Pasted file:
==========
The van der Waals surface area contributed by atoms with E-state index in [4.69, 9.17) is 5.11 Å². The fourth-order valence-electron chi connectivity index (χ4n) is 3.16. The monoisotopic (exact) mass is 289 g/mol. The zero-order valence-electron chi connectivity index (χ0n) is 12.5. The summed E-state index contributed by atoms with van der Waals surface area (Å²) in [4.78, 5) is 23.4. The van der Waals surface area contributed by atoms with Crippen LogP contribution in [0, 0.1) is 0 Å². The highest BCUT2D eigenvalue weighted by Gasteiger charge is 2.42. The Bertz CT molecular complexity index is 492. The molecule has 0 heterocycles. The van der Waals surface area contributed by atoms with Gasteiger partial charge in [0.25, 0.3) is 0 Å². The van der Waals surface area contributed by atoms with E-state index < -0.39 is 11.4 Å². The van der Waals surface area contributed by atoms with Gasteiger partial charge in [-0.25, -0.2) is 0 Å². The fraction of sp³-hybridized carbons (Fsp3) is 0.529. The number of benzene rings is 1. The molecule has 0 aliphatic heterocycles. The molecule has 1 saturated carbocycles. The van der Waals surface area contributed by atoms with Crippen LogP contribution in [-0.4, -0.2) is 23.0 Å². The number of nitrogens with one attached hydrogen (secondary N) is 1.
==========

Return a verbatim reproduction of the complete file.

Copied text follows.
The van der Waals surface area contributed by atoms with E-state index in [4.69, 9.17) is 5.11 Å². The fourth-order valence-electron chi connectivity index (χ4n) is 3.16. The monoisotopic (exact) mass is 289 g/mol. The zero-order valence-electron chi connectivity index (χ0n) is 12.5. The summed E-state index contributed by atoms with van der Waals surface area (Å²) in [4.78, 5) is 23.4. The van der Waals surface area contributed by atoms with Crippen LogP contribution in [0, 0.1) is 0 Å². The highest BCUT2D eigenvalue weighted by Gasteiger charge is 2.42. The Bertz CT molecular complexity index is 492. The molecule has 0 heterocycles. The van der Waals surface area contributed by atoms with Gasteiger partial charge in [0.25, 0.3) is 0 Å². The van der Waals surface area contributed by atoms with E-state index < -0.39 is 11.4 Å². The van der Waals surface area contributed by atoms with Gasteiger partial charge in [-0.25, -0.2) is 0 Å². The fraction of sp³-hybridized carbons (Fsp3) is 0.529. The number of benzene rings is 1. The molecule has 0 aliphatic heterocycles. The molecule has 1 saturated carbocycles. The van der Waals surface area contributed by atoms with Crippen LogP contribution in [-0.4, -0.2) is 23.0 Å². The number of nitrogens with one attached hydrogen (secondary N) is 1.